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Let $V_1,...,V_n$ be random variables distribution according to the Beta distribution with parameters $\mathrm{Beta}(1,\alpha)$.

Define $X_i = V_i \prod_{j=1}^{i-1} (1-V_j)$ for $i=1,...,n$.

Is there a way to upper bound (or maybe even calculate accurately?): $E[X_i]$? Or maybe $P(X_i > t)$ for some $t$?

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Are the $V_i$ independent? If so, the answer is easy. –  cardinal Oct 4 '11 at 23:15

2 Answers 2

up vote 1 down vote accepted

I'm assuming that you mean for the $V_i$ to be independent of each other. Then we have

$$ E(X_i) = E(V_i) \prod_{j=1}^{i-1} (1-E(V_j)) $$

by that independence and linearity. $E(V_i) = 1/(1+\alpha)$ and so you get

$$ E(X_i) = {1 \over 1+\alpha} \left( {\alpha \over 1 + \alpha} \right)^i $$

Computing $P(X_i > t)$ seems a bit harder. My first guess is to look at

$$ \log X_i = (\log V_i) + \sum_{j=1}^{i-1} \log (1-V_j). $$

If $i$ is reasonably large you should be able to get a decent approximation out of the central limit theorem.

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I will use $\beta$ instead of $\alpha$ so as to make the notation more in line with often-used conventions.

Let $V_0$ denote a Beta random variable with parameters $(1, \beta)$ and $\{V_i \colon 1 \leq i \leq n\}$ denote $n$ Beta random variables with parameters $(\beta, 1)$ with the $n+1$ random variables being independent. Thus, $V_0$ has probability density function (pdf) $\beta(1-v_0)^{\beta - 1}\mathbf{1}_{(0,1)}$ while the pdf of $V_i$, $i > 0$ is $\beta v_i^{\beta - 1}\mathbf{1}_{(0,1)}$. The joint pdf is, of course, the product of these $n+1$ pdfs. Then, as claimed by @cardinal and spelled out in more detail by @Michael Lugo, if $X = V_0V_1\cdots V_n$, then $$ E[X] = E[V_0V_1\cdots V_n] = \prod_{i=0}^n E[V_i] = \left( \frac{1}{1 + \beta} \right ) \left( \frac{\beta}{1 + \beta} \right )^n $$ Turning to $P\{X> t\}$, this is the integral of the joint pdf of the $V$'s over the region of $(n+1)$-space where each $v_i < 1$ and $v_0v_1\cdots v_n > t$. Note that $v_i > t$ for each $i$. Let us express this integral as an iterated integral. Given $v_1, \ldots, v_{n-1} \in (0, 1)$ such that $v_0v_1\cdots v_{n-1} > t$. Then, the innermost integral (with respect to $v_0$) has lower limit $v_0 = t/v_1\cdots v_n$ and upper limit $1$. Thus $$ \begin{align*} P\{X > t\} &= \int \int \cdots \int_{v_0 = t/v_1\cdots v_n}^1 \beta(1-v_0)^{\beta - 1} \mathrm dv_0 \prod_{i=1}^n \beta v_i^{\beta - 1} \mathrm dv_i\\ &= \int \int \cdots \int \left (1 - \frac{t}{v_1\cdots v_n}\right)^{\beta} \beta^n (v_1\cdots v_n)^{\beta - 1}\mathrm dv_1 \cdots \mathrm dv_n\\ &= \int \int \cdots \int \beta^n \frac{(v_1\cdots v_n - t)^{\beta}}{v_1\cdots v_n} \mathrm dv_1 \cdots \mathrm dv_n \end{align*} $$ It might be worth pursuing this further but I will leave this for the OP.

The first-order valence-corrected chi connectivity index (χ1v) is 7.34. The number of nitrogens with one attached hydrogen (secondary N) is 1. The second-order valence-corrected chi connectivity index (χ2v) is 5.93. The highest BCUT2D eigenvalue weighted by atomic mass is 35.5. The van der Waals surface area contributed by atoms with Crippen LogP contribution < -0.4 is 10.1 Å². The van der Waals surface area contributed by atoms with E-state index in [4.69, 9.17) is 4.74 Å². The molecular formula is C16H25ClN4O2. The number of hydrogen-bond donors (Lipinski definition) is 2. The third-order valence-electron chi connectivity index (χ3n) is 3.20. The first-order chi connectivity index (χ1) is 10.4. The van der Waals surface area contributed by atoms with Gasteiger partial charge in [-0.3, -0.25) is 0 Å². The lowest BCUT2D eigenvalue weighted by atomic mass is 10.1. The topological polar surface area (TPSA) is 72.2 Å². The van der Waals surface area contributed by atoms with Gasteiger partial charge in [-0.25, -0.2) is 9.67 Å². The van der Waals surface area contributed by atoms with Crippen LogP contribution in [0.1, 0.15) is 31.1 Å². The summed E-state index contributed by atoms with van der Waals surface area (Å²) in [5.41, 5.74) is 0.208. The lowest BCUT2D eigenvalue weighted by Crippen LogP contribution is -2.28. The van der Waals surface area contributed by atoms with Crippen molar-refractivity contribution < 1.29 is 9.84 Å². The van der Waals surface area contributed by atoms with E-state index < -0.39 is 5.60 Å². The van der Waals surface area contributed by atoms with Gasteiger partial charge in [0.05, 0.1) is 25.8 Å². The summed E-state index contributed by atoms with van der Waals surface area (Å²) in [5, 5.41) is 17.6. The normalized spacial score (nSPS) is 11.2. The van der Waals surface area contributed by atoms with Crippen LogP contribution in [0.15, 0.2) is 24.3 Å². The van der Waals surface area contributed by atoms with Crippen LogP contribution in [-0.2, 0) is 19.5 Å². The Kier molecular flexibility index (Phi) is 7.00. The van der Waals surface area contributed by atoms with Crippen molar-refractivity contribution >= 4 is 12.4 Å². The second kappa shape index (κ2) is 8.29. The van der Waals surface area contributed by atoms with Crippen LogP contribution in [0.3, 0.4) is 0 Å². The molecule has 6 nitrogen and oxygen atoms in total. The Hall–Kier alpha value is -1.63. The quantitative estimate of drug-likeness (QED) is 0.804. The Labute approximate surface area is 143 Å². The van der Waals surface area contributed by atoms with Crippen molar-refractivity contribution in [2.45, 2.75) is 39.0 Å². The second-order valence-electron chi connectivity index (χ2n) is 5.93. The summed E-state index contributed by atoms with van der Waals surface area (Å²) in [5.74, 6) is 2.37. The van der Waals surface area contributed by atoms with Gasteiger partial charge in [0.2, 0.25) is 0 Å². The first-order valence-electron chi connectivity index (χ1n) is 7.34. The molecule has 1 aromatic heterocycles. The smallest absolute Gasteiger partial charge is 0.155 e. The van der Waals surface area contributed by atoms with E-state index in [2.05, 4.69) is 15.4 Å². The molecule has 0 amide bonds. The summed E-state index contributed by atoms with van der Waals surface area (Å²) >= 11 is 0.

Alternatively, the region of integration is a subset of the $(n+1)$-dimensional hypercube specified as $t < v_i < 1 \colon 0 \leq i \leq n$ and thus, for $0 < t < 1$, $$ \begin{align*} P\{X > t\} &< \int_t^1 \int_t^1 \cdots \int_t^1 \beta (1-v_0)^{\beta - 1}\mathrm dv_0 \prod_{i=1}^n \beta v_i^{\beta - 1} \mathrm dv_i\\ &= (1-t)^{\beta}(1 - t^{\beta})^n \end{align*} $$

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